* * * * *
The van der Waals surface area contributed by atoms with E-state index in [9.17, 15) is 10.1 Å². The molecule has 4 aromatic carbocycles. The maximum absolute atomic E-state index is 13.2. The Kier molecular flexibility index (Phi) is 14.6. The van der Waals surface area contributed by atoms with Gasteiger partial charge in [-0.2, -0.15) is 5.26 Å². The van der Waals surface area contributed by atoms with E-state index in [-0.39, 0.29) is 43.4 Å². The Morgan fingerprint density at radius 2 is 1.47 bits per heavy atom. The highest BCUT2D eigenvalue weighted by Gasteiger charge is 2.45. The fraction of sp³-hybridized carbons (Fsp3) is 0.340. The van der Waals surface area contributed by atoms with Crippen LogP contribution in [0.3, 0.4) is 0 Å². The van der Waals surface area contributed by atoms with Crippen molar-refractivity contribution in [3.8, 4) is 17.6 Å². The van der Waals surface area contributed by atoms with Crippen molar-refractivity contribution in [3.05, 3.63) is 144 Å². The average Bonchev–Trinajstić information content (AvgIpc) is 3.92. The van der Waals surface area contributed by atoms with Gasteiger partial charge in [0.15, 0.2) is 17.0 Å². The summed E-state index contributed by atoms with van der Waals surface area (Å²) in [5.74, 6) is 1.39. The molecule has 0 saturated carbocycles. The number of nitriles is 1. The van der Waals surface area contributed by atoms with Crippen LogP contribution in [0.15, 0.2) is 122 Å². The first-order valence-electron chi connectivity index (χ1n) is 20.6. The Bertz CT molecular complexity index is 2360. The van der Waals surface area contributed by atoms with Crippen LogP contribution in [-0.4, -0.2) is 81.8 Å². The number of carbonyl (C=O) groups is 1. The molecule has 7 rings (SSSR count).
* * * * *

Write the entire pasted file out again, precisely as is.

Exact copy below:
The van der Waals surface area contributed by atoms with E-state index in [9.17, 15) is 10.1 Å². The molecule has 4 aromatic carbocycles. The maximum absolute atomic E-state index is 13.2. The Kier molecular flexibility index (Phi) is 14.6. The van der Waals surface area contributed by atoms with Gasteiger partial charge in [-0.2, -0.15) is 5.26 Å². The van der Waals surface area contributed by atoms with E-state index in [-0.39, 0.29) is 43.4 Å². The Morgan fingerprint density at radius 2 is 1.47 bits per heavy atom. The highest BCUT2D eigenvalue weighted by Gasteiger charge is 2.45. The fraction of sp³-hybridized carbons (Fsp3) is 0.340. The van der Waals surface area contributed by atoms with Crippen LogP contribution in [0.3, 0.4) is 0 Å². The van der Waals surface area contributed by atoms with Crippen molar-refractivity contribution in [3.8, 4) is 17.6 Å². The van der Waals surface area contributed by atoms with Crippen molar-refractivity contribution in [3.05, 3.63) is 144 Å². The average Bonchev–Trinajstić information content (AvgIpc) is 3.92. The van der Waals surface area contributed by atoms with Gasteiger partial charge in [0.15, 0.2) is 17.0 Å². The summed E-state index contributed by atoms with van der Waals surface area (Å²) in [5.74, 6) is 1.39. The molecule has 0 saturated carbocycles. The number of nitriles is 1. The van der Waals surface area contributed by atoms with Crippen LogP contribution in [0.15, 0.2) is 122 Å². The first-order valence-electron chi connectivity index (χ1n) is 20.6. The Bertz CT molecular complexity index is 2360. The van der Waals surface area contributed by atoms with Crippen LogP contribution in [-0.4, -0.2) is 81.8 Å². The number of carbonyl (C=O) groups is 1. The molecule has 7 rings (SSSR count).